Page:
But hang on, why aren’t the Syrians taking refuge in their more wealthy neighbors in the Gulf, much closer to home? Officially, Syrians can apply for a tourist visa or work permit in order to enter a Gulf state, but the process is costly, and there is a widespread perception that many Gulf States have unwritten restrictions in place that make it hard for Syrians to be granted a visa in practice. Without a visa, Syrians are not currently allowed to enter into the Arab countries, except for Algeria, Mauritania, Sudan and Yemen.
A humanitarian Gulf country would have immediately eased its laws and responded to the global cry for help.
While many European politicians are pussyfooting around, posturing for the media, a small and much less capable country – Turkey – has already embraced over two million people. Instead of one country bearing the burden of a displaced nation, shouldn’t every country worth its salt ensure that there is equal distribution of refugees? Humanity has become a strange notion to many.
Although Germany has begun to welcome refugees, many Germans are against the idea. It’s funny. Most of the people who are against immigrants entering into Germany are immigrants themselves. They have been living in the Fatherland for years, but they will remain immigrants. Should they really open their mouths on this?
We should welcome anyone who escapes the ravages of war. The one going on in Syria has claimed hundreds of lives already, and threatens to consume many more. Like Germany, many other countries towards which the refugees are headed, are large countries. There is plenty of space, no real shortage of money.
It’s heart-rending and intolerable to see Eastern European nations thwarting refugees’ attempt to cross over. Soulless countries like Slovakia, Hungary, Lithuania, Romania and the rest are big on camaraderie and brotherhood when the richer EU countries pump money into their highways and hospitals projects, but show little to no compassion to the millions rendered homeless!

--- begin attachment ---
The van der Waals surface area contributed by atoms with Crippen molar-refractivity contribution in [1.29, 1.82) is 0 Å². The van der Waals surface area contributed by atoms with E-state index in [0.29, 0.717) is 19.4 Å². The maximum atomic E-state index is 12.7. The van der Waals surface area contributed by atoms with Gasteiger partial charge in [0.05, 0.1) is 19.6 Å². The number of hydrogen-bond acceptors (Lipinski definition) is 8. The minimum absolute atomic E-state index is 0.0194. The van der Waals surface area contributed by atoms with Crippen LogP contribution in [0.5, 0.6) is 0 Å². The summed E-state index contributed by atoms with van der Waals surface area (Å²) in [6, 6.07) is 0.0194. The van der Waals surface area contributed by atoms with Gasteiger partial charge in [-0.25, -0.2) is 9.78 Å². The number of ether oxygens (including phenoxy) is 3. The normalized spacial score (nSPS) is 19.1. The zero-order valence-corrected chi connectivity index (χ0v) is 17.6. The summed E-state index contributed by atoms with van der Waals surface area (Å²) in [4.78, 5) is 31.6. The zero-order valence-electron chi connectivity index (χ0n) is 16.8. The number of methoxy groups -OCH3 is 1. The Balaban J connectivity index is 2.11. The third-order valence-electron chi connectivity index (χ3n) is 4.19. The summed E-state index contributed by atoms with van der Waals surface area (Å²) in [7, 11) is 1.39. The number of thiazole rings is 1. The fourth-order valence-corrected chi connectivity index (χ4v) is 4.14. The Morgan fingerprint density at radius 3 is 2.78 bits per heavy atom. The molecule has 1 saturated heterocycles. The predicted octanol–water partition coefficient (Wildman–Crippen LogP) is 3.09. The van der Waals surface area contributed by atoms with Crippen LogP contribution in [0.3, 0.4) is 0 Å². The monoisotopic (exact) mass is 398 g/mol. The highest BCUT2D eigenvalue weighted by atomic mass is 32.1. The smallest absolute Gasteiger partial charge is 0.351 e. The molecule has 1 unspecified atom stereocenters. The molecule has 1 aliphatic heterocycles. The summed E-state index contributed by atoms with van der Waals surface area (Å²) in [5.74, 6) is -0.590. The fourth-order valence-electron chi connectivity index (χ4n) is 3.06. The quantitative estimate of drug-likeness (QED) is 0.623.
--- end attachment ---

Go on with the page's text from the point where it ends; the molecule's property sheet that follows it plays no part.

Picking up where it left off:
Britons, enraged at the hollow statements of solidarity made by their dull and boring politicians, are imploring the Government to order decisive military action in Syria. British Prime Minister David Cameron announced that the country can allow up to 15,000 migrants into the UK. Surely, a wealthy, resourceful nation like the UK can accommodate more!
Countries which greet and incorporate the mostly young and fit refugees, because the unfit and aged die on the way to a new life, have a good chance of giving shape to a highly productive population in the years down the line. Eastern Europe, meanwhile, will rue the missed chance.
Merchants of death
People’ smugglers have emerged onto the scene, exploiting the situation. They are reported to be swindling the helpless migrants, raking in dollars from up to 50 families per day for dinghy trips to the Greek island, Kos. They charge 600 Pounds for the 12-mile ride.
The Syrian migrants can’t go back to where they came from. They need new homes and new lives, and it’s up to us to help them.